Fresh passion fruit is high in beta carotene, potassium, and dietary fibre. Passion fruit juice is a good source of ascorbic acid (vitamin C), and good for people who have high blood pressure. Some research is showing that purple passion fruit peel may help with controlling asthma symptoms. The yellow variety is used for juice processing, while the purple variety is sold in fresh fruit markets. The fruit contains Lycopene in the mature and immature pericarp
Tayota is a hard green and hairy bean-shaped liana fruit with a white pulp inside. It is used a lot in the local kitchens as a seasoning for fish or meat dishes. The fruit can also be cut into slices and soaked in sugar water overnight. The next day you have a sweet fragrant juice that children are crazy about.
The fruit does not need to be peeled and can be eaten raw in salads. Cooked or raw, it has a very mild flavor by itself, and is commonly served with seasonings (e.g., salt, butter and pepper in Australia) or in a dish with other vegetables and/or flavorings. It can also be boiled, stuffed, mashed, baked, fried, or pickled in escabeche sauce. Both fruit and seed are rich in amino acids and vitamin C. Fresh green fruit are firm and without brown spots or signs of sprouting. Smaller ones are more tender.
Lime / limon
The common lime eaten in the DR is of the Persian lime variety. The scientific name is Citrus × latifolia. As lemons (Citrus × limon) are less common, they are called by the more descriptive name of limón amarillo.
In Spain, where lemons are much more common than limes, lemons arelimones and limes are limas, and this is confirmed by the Real Academiadefinitions that describe as yellow and as green. The origin of the word “lemon” is thought to be Middle Eastern, from the Arabiclaymun and from the Persian limun, the generic term for citrus fruit. The actual fruit originated in Asia and it is said that Columbus himself brought the first seeds to Hispaniola in 1493.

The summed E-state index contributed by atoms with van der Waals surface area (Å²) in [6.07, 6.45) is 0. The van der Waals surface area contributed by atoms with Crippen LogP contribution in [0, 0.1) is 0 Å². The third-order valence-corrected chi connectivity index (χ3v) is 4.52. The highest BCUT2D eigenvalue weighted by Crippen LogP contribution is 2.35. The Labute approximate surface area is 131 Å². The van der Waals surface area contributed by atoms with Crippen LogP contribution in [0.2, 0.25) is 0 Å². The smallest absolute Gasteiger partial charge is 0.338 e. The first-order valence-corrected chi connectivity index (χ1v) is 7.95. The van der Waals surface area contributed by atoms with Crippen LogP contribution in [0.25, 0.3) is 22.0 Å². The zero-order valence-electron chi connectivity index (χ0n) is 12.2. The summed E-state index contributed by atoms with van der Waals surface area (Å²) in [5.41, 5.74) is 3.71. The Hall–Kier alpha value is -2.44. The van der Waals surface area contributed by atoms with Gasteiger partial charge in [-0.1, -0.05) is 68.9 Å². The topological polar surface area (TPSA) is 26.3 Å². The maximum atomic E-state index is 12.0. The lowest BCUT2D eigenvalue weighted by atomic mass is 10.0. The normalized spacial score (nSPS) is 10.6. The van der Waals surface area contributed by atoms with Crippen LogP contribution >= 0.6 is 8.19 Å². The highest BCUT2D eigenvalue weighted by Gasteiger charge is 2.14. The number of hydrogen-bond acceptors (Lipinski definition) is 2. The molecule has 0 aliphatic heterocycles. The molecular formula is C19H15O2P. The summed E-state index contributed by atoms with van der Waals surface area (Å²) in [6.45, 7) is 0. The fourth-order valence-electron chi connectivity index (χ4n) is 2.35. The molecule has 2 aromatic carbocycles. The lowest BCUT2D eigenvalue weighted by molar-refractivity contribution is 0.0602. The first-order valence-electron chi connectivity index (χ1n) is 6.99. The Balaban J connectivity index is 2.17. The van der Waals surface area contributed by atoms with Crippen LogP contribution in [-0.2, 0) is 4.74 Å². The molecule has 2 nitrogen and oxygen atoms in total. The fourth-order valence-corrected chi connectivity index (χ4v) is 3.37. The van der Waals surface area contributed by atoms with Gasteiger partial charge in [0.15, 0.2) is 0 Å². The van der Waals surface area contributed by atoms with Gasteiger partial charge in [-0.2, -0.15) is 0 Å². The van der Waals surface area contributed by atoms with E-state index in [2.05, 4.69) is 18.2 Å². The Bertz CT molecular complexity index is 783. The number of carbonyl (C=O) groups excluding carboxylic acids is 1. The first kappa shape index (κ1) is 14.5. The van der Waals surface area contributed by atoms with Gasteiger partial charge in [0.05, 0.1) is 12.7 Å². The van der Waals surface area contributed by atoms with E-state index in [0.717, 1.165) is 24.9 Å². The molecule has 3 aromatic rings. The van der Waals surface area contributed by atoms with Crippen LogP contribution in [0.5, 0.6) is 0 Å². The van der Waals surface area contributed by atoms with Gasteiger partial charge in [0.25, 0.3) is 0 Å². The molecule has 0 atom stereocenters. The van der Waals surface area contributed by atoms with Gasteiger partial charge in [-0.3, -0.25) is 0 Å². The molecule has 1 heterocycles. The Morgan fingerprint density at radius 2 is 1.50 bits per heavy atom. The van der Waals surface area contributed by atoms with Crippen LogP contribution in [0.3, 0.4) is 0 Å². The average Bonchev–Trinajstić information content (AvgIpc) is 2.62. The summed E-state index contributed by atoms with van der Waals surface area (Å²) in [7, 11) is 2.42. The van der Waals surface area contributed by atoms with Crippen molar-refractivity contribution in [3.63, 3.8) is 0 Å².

Lemons are a sub tropical/tropical crop but they rarely appear in markets and supermarkets in the Dominican Republic.
In Dominican cooking, limes are used in juices like and , and in marinades for .
Oranges are known as ‘chinas’ in the Dominican Republic because they come from China. The sweet delicious juicy orange eaten all around the world was born a sour fruit, growing wild in China. Dating back thousands of years, the orange was probably being cultivated by the Chinese by 2500 BC. The orange first ventured across the Atlantic Ocean in 1493 with Christopher Columbus. Columbus carried seeds of the orange, lemon and citron, or possibly young trees, from Spain’s Canary Islands to the island of Hispaniola, today shared by Haiti and the Dominican Republic. Soon several of the Caribbean islands were raising oranges, whether sweet or sour or both.
Oranges do not necessarily have to have a bright orange color to be good. Oranges that are partially green or have brown russetting may be just as ripe and tasty as those that are solid in color. Avoid oranges that have soft spots or traces of mold.
A tangerine or mandarin. These can be found January thru February and November thru December in the Dominican republic. It’s a very juicy, and fairly sweet fruit, normally colored green/orange.